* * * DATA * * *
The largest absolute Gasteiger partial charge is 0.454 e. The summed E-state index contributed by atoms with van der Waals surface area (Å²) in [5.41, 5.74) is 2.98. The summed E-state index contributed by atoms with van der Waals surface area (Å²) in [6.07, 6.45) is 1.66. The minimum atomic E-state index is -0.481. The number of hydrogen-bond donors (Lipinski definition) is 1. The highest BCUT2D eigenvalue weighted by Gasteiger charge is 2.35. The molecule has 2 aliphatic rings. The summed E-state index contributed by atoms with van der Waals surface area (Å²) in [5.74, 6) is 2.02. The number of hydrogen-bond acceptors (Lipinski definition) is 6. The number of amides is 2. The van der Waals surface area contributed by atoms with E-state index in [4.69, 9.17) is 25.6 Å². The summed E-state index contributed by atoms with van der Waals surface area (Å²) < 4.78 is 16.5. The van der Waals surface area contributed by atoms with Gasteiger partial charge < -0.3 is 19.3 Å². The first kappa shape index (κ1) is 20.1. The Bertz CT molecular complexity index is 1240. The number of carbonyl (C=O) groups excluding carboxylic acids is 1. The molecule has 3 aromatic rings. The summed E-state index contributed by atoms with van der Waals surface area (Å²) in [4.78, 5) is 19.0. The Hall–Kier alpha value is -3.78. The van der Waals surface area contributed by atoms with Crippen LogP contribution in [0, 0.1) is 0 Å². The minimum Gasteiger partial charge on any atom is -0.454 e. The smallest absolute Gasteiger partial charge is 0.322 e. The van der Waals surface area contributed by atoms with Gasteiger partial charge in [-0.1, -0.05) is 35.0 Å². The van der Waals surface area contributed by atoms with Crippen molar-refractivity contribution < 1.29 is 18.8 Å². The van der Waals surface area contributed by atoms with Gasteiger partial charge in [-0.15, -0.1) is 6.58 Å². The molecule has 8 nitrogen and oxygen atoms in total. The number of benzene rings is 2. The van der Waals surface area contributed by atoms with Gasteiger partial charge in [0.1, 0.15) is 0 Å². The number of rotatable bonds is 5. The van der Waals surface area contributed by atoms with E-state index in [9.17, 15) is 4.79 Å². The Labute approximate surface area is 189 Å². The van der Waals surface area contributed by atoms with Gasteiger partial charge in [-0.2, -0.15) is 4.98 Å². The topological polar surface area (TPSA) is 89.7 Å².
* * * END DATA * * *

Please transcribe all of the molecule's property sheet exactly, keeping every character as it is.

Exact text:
The largest absolute Gasteiger partial charge is 0.454 e. The summed E-state index contributed by atoms with van der Waals surface area (Å²) in [5.41, 5.74) is 2.98. The summed E-state index contributed by atoms with van der Waals surface area (Å²) in [6.07, 6.45) is 1.66. The minimum atomic E-state index is -0.481. The number of hydrogen-bond donors (Lipinski definition) is 1. The highest BCUT2D eigenvalue weighted by Gasteiger charge is 2.35. The molecule has 2 aliphatic rings. The summed E-state index contributed by atoms with van der Waals surface area (Å²) in [5.74, 6) is 2.02. The number of hydrogen-bond acceptors (Lipinski definition) is 6. The number of amides is 2. The van der Waals surface area contributed by atoms with E-state index in [4.69, 9.17) is 25.6 Å². The summed E-state index contributed by atoms with van der Waals surface area (Å²) < 4.78 is 16.5. The van der Waals surface area contributed by atoms with Gasteiger partial charge < -0.3 is 19.3 Å². The first kappa shape index (κ1) is 20.1. The Bertz CT molecular complexity index is 1240. The number of carbonyl (C=O) groups excluding carboxylic acids is 1. The molecule has 3 aromatic rings. The summed E-state index contributed by atoms with van der Waals surface area (Å²) in [4.78, 5) is 19.0. The Hall–Kier alpha value is -3.78. The van der Waals surface area contributed by atoms with Crippen LogP contribution in [0, 0.1) is 0 Å². The minimum Gasteiger partial charge on any atom is -0.454 e. The smallest absolute Gasteiger partial charge is 0.322 e. The van der Waals surface area contributed by atoms with Gasteiger partial charge in [-0.1, -0.05) is 35.0 Å². The van der Waals surface area contributed by atoms with Crippen molar-refractivity contribution < 1.29 is 18.8 Å². The van der Waals surface area contributed by atoms with Gasteiger partial charge in [-0.15, -0.1) is 6.58 Å². The molecule has 8 nitrogen and oxygen atoms in total. The number of benzene rings is 2. The van der Waals surface area contributed by atoms with Gasteiger partial charge in [0.1, 0.15) is 0 Å². The number of rotatable bonds is 5. The van der Waals surface area contributed by atoms with E-state index in [9.17, 15) is 4.79 Å². The Labute approximate surface area is 189 Å². The van der Waals surface area contributed by atoms with Gasteiger partial charge in [-0.2, -0.15) is 4.98 Å². The topological polar surface area (TPSA) is 89.7 Å².